The efforts of the colleges and universities to accommodate persons with disabilities should be measured against the goals of full participation and integration. Such services and programs best promote full participation and integration when they complement and support, but do not duplicate, the regular services and programs of the postsecondary institution.
Achieving the goal of full participation and integration of persons with disabilities requires cooperative efforts within and among sectors of higher education. The Board will work to achieve this higher level of services and appropriate delivery methods at all Connecticut colleges and universities.
This statement is intended to reaffirm the Board’s commitment to affirmative action and equal opportunity for all people and in no way replaces the Equal Opportunity Policy Statement.
Middlesex Community College has a Disability Support Services Handbook that addresses services for students with disabilities and the procedure and types of documentation required to obtain such services. The Section 504/ADA Coordinator is Dr. Adrienne Maslin, email@example.com. The disability specialist is Ms. Hilary Phelps, firstname.lastname@example.org.
A grievance is an allegation that an agent of the college has discriminated against the grievant on the basis of disability in violation of the Americans with Disabilities Act, 42 U.S.C. 12101 et. seq. (ADA). The following procedure shall apply only to members of the public.
How to file a Grievance:
- Submit a grievance to Dr. Adrienne Maslin or Ms. Mary Lou Phillips (see above) within 30 days of the date of the alleged violation
- Include description of the discriminatory action
- State briefly the underlying facts
Procedure for grievance resolution:
- The Section 504/ADA coordinator shall investigate the grievance in consultation with the college’s affirmative action officer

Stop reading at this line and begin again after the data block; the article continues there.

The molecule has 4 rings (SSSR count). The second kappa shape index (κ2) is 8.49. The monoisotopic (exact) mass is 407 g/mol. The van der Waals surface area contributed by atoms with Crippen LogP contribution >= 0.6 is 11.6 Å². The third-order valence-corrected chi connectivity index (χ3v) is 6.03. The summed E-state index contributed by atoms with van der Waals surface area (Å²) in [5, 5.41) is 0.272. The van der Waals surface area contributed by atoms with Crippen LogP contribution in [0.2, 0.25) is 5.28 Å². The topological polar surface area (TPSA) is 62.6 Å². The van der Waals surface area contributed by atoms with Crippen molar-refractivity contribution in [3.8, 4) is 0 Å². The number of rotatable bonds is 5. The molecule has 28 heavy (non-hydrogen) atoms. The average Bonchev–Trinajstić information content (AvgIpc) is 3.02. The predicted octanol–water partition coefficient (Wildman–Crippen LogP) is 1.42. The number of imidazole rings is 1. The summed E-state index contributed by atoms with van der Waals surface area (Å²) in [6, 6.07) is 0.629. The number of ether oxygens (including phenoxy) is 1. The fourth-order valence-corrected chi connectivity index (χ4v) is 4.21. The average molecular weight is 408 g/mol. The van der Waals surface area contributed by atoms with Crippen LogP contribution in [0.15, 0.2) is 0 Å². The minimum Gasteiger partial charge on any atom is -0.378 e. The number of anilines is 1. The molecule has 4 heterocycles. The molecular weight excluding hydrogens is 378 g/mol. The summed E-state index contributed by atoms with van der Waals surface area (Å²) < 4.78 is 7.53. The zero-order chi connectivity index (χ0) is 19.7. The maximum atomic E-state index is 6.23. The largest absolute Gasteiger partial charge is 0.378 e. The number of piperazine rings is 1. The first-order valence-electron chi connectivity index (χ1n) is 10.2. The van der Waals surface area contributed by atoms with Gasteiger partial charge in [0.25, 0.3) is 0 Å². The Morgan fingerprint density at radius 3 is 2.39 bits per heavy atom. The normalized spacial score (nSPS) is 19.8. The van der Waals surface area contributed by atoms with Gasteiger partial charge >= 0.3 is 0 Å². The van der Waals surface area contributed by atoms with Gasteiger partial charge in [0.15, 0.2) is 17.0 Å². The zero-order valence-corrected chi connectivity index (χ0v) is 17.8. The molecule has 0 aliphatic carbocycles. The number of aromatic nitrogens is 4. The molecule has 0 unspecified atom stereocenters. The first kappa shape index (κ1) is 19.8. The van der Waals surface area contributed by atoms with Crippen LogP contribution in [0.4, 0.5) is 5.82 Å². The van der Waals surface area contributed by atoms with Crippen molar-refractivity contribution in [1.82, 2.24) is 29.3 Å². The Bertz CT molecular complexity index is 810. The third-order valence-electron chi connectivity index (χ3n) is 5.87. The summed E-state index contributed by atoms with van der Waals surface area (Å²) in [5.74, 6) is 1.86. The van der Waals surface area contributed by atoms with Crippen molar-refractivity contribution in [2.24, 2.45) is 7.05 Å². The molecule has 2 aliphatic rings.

- Within thirty (30) days from the time the grievance was submitted, grievance coordinator shall recommend to the president a disposition of the grievance
- The president shall notify the grievant of the final disposition within fifteen (15) days of receiving the recommendation.
Community colleges have historically been committed to providing educational opportunities to all that desire and can benefit from them, as evidenced in the mission statements and policies concerning student rights, affirmative action, and equal opportunity. The Board recognizes that an important part of providing such opportunity is through the creation of a welcoming environment in which all people are able to work and study together, regardless of their differences. At the same time, colleges and universities have traditionally been at the cutting edge in the protection of our most cherished freedoms, most notably freedom of speech and non-violent action, which may protect even unpopular or divisive ideas and perspectives.
Such Constitutionally protected expression can contribute to the production of an unwelcoming and even offensive social and educational environment for some individuals particularly when it concerns race, sex, sexual orientation, disability, or ethnicity; and, the First Amendment does not preclude colleges from taking affirmative steps to sensitize the college community to the effects of creating such a negative environment.
Therefore, the colleges and universities recognize their obligation not only to punish proscribed actions, but also to provide programs which promote pluralism and diversity and encourage the college community to respect and appreciate the value and dignity of every person, and his or her right to an atmosphere not only free of harassment, hostility, and violence but supportive of individual academic, personal, social, and professional growth.